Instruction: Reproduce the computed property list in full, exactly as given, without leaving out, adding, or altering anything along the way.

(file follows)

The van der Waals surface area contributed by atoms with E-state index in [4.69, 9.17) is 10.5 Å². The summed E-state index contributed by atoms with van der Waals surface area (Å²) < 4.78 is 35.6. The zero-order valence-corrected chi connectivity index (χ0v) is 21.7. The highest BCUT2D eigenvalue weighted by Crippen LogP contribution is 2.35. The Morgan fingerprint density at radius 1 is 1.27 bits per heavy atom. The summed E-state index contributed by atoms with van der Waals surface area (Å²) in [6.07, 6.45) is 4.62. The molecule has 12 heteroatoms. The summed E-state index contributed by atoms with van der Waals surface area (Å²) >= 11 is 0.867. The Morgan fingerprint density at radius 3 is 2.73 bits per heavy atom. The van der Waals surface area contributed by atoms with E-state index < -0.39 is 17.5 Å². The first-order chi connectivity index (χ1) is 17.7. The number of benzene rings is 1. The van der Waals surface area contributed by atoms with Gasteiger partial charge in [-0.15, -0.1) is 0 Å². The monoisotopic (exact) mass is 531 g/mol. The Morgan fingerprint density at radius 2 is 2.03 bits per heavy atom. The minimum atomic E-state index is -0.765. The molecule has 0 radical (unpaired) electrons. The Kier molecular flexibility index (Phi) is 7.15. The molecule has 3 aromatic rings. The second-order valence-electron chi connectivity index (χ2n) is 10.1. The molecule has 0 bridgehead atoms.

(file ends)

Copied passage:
The van der Waals surface area contributed by atoms with E-state index in [4.69, 9.17) is 10.5 Å². The summed E-state index contributed by atoms with van der Waals surface area (Å²) < 4.78 is 35.6. The zero-order valence-corrected chi connectivity index (χ0v) is 21.7. The highest BCUT2D eigenvalue weighted by Crippen LogP contribution is 2.35. The Morgan fingerprint density at radius 1 is 1.27 bits per heavy atom. The summed E-state index contributed by atoms with van der Waals surface area (Å²) in [6.07, 6.45) is 4.62. The molecule has 12 heteroatoms. The summed E-state index contributed by atoms with van der Waals surface area (Å²) >= 11 is 0.867. The Morgan fingerprint density at radius 3 is 2.73 bits per heavy atom. The van der Waals surface area contributed by atoms with E-state index < -0.39 is 17.5 Å². The first-order chi connectivity index (χ1) is 17.7. The number of benzene rings is 1. The van der Waals surface area contributed by atoms with Gasteiger partial charge in [-0.15, -0.1) is 0 Å². The monoisotopic (exact) mass is 531 g/mol. The Morgan fingerprint density at radius 2 is 2.03 bits per heavy atom. The minimum atomic E-state index is -0.765. The molecule has 0 radical (unpaired) electrons. The Kier molecular flexibility index (Phi) is 7.15. The molecule has 3 aromatic rings. The second-order valence-electron chi connectivity index (χ2n) is 10.1. The molecule has 0 bridgehead atoms.